How are animals and plants dependent on each other?

The biodiversity program at Molesworth Environment Centre can be adapted to fit your year group and class program.  Areas of study focus on native Tasmanian plants and animals.  The excursion consists of discussion time at the environment centre and field-based activities including pond study and a bushwalk.

Examples of study areas can include:

  • Pond Studies - focus on freshwater macro invertebrates, life cycles, requirements of living things and adaptations of organisms beginning with a PowerPoint presentation. This helps students to develop an understanding of pond life, ecosystems and biodiversity.

        At the pond, children collect freshwater macroinvertebrates to identify using an identification sheet.


  • Habitats – bushwalks through varying forest and woodland communities; looking for animal homes and evidence of native animals.
  • Life cycles – discussion of life cycles.
Science Scope and Sequence - Foundation to Year 6.




Year 1

Year 2

Year 3

Year 4

Year 5

Year 6

Science Understanding


Biological Sciences

Living things have basic needs, including food and water 


Living things have a variety of external features 


Living things live in different places where their needs are met


Living things grow, change and have offspring similar to themselves


Living things can be grouped on the basis of observable features and can be distinguished from non-living things

Living things, including plants and animals, depend on each other and the environment to survive.

Living things have structural features and adaptations that help them to survive in their environment

The growth and survival of living things are affected by the physical conditions of their environment

Science as a Human Endeavour


Nature and


of science

Science involves exploring and observing the world using the senses


Science involves making predictions and describing patterns and relationships



Use and

influence of



People use science in their daily lives, including when caring for their environment and living things


Science knowledge helps people to understand the effect of their actions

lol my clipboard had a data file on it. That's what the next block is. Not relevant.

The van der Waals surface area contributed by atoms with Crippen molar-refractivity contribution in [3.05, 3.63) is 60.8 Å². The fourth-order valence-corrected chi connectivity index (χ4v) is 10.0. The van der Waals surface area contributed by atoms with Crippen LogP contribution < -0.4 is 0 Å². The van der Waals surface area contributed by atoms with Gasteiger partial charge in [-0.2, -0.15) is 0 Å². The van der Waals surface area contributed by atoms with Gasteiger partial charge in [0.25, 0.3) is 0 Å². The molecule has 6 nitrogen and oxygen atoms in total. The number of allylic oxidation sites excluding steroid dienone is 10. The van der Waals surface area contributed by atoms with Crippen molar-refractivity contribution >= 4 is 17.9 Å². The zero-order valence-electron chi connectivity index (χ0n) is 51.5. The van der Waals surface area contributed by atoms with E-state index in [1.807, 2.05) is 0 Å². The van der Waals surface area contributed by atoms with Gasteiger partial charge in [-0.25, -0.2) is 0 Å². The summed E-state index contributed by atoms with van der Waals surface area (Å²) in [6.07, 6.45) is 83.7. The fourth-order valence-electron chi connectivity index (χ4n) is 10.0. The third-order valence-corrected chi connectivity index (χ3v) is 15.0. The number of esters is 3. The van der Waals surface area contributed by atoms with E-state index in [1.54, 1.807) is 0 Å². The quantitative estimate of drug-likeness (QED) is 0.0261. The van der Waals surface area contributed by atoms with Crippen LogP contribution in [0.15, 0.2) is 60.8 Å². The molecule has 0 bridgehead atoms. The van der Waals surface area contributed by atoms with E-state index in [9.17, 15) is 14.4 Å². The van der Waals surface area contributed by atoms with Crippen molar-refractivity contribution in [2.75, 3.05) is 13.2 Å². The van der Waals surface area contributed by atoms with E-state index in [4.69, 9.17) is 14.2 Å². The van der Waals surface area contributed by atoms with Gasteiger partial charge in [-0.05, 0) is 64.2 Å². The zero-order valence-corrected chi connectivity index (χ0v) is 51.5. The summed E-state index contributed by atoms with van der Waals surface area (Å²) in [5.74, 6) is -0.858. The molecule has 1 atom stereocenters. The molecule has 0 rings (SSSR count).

Science Inquiry Skills


Questioning and Predicting

Respond to questions about familiar objects and events

Respond to and pose questions, and make predictions about familiar objects and events



Planning and Conducting

Explore and make observations by using the senses




Processing and analysing data and information


Engage in discussions about observations and use methods such as drawing to represent ideas 

Through discussion, compare observations with predictions




Share observations and ideas

Represent and communicate observations and ideas in a variety of ways such as oral and written language, drawing and role play



The Biodiversity program relates to the following cross curriculum Sustainability Organising Ideas



The biosphere is a dynamic system providing conditions that sustain life on Earth.


All life forms, including human life, are connected through ecosystems on which they depend for their wellbeing and survival.


Sustainable patterns of living rely on the interdependence of healthy social, economic and ecological systems.



The sustainability of ecological, social and economic systems is achieved through informed individual and community action that values local and global equity and fairness across generations into the future. 


Actions for a more sustainable future reflect values of care, respect and responsibility, and require us to explore and understand environments.


Designing action for sustainability requires an evaluation of past practices, the assessment of scientific and technological developments, and balanced judgments based on projected future economic, social and environmental impacts.


Sustainable futures result from actions designed to preserve and/or restore the quality and uniqueness of environments.